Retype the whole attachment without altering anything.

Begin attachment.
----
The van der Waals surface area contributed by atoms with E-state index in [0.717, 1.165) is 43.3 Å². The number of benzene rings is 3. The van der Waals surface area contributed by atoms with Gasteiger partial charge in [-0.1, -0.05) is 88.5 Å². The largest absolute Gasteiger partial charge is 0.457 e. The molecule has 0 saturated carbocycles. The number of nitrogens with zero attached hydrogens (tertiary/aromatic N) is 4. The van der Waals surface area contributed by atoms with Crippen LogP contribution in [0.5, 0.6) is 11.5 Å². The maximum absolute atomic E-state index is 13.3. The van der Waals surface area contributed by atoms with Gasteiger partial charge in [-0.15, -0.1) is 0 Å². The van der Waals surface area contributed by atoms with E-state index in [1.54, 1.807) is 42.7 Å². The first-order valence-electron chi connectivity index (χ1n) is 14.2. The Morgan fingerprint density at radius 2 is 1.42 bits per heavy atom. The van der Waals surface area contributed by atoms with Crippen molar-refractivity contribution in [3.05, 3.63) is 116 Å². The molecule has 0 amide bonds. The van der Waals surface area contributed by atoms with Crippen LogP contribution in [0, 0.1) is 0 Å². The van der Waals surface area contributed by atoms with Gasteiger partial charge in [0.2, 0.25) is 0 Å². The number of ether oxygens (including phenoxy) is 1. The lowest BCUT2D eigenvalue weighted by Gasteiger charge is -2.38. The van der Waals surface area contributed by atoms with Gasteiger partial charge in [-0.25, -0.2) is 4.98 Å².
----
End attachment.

The van der Waals surface area contributed by atoms with E-state index in [0.717, 1.165) is 43.3 Å². The number of benzene rings is 3. The van der Waals surface area contributed by atoms with Gasteiger partial charge in [-0.1, -0.05) is 88.5 Å². The largest absolute Gasteiger partial charge is 0.457 e. The molecule has 0 saturated carbocycles. The number of nitrogens with zero attached hydrogens (tertiary/aromatic N) is 4. The van der Waals surface area contributed by atoms with Crippen LogP contribution in [0.5, 0.6) is 11.5 Å². The maximum absolute atomic E-state index is 13.3. The van der Waals surface area contributed by atoms with Gasteiger partial charge in [-0.15, -0.1) is 0 Å². The van der Waals surface area contributed by atoms with E-state index in [1.54, 1.807) is 42.7 Å². The first-order valence-electron chi connectivity index (χ1n) is 14.2. The Morgan fingerprint density at radius 2 is 1.42 bits per heavy atom. The van der Waals surface area contributed by atoms with Crippen molar-refractivity contribution in [3.05, 3.63) is 116 Å². The molecule has 0 amide bonds. The van der Waals surface area contributed by atoms with Crippen LogP contribution in [0, 0.1) is 0 Å². The van der Waals surface area contributed by atoms with Gasteiger partial charge in [0.2, 0.25) is 0 Å². The number of ether oxygens (including phenoxy) is 1. The lowest BCUT2D eigenvalue weighted by Gasteiger charge is -2.38. The van der Waals surface area contributed by atoms with Gasteiger partial charge in [-0.25, -0.2) is 4.98 Å².